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posted: 5/3/2014 12:01 AM

When selling, first steps don't cost anything

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Q. I would like to chime in on the often-asked question about whether to remodel before putting a house on the market. As a recent buyer, I walked away from more than one home where the updates were not to my taste. A fresh coat of paint or refinishing badly worn floors is fine, but new carpets, kitchens, baths and light fixtures (that I would end up replacing) made me feel like the house was overpriced to cover those changes.

Before we listed our home we did some inexpensive things like fixing cracks in the walls, wrapping asbestos pipes and painting tired looking spaces. But my vote is to leave the decor as original as possible and let me decide what to change and how.

A. When I wrote a chapter on preparing your home for sale in my "Homesellers" book, the first items on the list didn't cost anything: straighten out the closets, take most of the stuff off the kitchen counters, wash windows, tighten door knobs and stair railing, thin out the medicine chest, clean the oven.

In addition, I advised, store away personal items like diplomas -- the idea is not to show buyers what your life is like, but to let them envision themselves living there.

Beyond that, fresh paint often does yield the best payback -- something in a light neutral shade that will match anyone's furniture. New carpet doesn't cost all that much, though these days many buyers prefer hardwood anyhow.

But buyer expectations do differ in expensive or modest areas. Sometimes over-improving means you won't recoup your investment. The best guide is still free advice from brokers who are familiar with the area and its price levels.

Painting the woodwork

A few weeks ago a reader asked advice about whether to paint over dark woodwork, and almost everyone who responded said "yes, do." Here are a few samples:

"Dark paneling would have been a turnoff the first time we toured our house three years ago."

"Nothing says well-cared-for like pristine trim."

"I would much prefer light paint rather than a dark stain."

And an experienced broker (whom I still remember as one of the best students I ever had when I taught real estate on the college level) advises that:

"Yes, I would paint all the dark woodwork white to brighten the property. Hope this helps. Always a pleasure."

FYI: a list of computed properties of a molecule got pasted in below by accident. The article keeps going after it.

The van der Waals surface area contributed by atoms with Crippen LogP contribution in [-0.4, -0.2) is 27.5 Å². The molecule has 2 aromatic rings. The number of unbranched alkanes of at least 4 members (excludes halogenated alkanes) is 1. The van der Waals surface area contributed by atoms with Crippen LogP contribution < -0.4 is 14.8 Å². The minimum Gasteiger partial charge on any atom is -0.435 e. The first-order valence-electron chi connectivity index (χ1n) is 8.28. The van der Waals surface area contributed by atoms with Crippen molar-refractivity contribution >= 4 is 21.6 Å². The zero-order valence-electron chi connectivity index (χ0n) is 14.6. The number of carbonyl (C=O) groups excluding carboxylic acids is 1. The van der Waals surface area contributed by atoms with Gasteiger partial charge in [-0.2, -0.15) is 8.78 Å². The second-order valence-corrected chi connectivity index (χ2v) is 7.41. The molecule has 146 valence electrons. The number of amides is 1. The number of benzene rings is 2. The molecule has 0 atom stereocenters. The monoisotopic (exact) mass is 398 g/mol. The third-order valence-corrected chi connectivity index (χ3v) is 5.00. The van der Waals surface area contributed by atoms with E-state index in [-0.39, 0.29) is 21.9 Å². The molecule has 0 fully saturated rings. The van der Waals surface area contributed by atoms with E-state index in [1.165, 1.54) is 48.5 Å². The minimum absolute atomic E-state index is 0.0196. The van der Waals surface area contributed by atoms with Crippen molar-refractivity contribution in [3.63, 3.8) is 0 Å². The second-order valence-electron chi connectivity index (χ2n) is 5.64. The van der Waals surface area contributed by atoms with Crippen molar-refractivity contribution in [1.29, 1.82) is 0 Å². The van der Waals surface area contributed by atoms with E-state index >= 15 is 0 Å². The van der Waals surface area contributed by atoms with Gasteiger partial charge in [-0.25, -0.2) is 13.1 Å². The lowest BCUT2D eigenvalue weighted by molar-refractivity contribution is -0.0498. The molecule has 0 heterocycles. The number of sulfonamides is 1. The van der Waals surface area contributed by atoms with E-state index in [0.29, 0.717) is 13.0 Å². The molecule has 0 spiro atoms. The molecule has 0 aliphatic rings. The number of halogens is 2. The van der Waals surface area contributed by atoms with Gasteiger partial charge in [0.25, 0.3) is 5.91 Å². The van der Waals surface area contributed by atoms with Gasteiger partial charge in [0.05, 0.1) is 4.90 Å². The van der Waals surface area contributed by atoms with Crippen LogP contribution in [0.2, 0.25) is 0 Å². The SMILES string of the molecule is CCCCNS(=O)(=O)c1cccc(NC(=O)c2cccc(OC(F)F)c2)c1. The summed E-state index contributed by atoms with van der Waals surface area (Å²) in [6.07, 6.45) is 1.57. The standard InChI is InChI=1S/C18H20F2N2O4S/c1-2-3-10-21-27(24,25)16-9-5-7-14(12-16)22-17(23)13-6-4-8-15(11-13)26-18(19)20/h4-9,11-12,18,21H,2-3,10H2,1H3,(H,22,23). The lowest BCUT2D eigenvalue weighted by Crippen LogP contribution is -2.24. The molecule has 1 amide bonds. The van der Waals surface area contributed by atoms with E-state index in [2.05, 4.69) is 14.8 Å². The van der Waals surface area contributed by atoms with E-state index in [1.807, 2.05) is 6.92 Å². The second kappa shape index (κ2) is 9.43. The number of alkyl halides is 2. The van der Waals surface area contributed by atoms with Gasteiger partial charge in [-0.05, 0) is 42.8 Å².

One letter, though, makes a good point about architectural integrity -- taking into consideration the quality of the wood trim and the era in which the house was built:

"In my opinion, if the stained trim is pine, it's perfectly fine to paint over it. Most looks shoddy and cheap. But If the trim is authentic, in my opinion, do not paint over it. Modern tastes do seem to prefer that sterile/clean/painted/stainless look. That looks fine, but I'll take natural wood any day of the week."

Q. I have read your columns many times in my newspaper, but never remember seeing anything about liens. I once heard of "an angry old man" who went to the courthouse and filed liens on the property of neighbors he didn't like. Can someone do this? How would you know if a lien was on your real estate? Does the county notify you? How would you get it removed?

A. A lien is someone else's financial claim on your real estate. When you receive a mortgage loan, you sign papers allowing the lender to file your debt in the public records office as a lien against the property.

If that angry old man wanted to put a lien on your property, first he'd have to go to court and prove that you owed him money and weren't repaying it. You'd get a chance to tell your side. But if the judge agreed with him, your neighbor would receive a judgment. That could be placed against your house in the county's public records office, where you, or anyone else, could look it up. By that point you'd know about it anyhow.

Unpaid property taxes become a lien against the real estate, and sometimes the IRS, if it can't collect any other way, will file a lien on the taxpayer's property. A workman who improved your house and didn't get paid could go to court and ask for a mechanic's lien.

To get a lien removed, you would pay whatever was owed or reach some other agreement, so you could file a certificate showing the debt was satisfied. Some liens become unenforceable (sort of expire) after a certain length of time. Most people don't want to buy houses that have claims against them, so liens usually have to be satisfied -- paid off or otherwise removed -- before a sale.

• Edith Lank will respond to questions sent to her at 240 Hemingway Drive, Rochester, N.Y. 14620 (include a stamped return envelope), or readers may email her through

© 2014, Creators Syndicate Inc.

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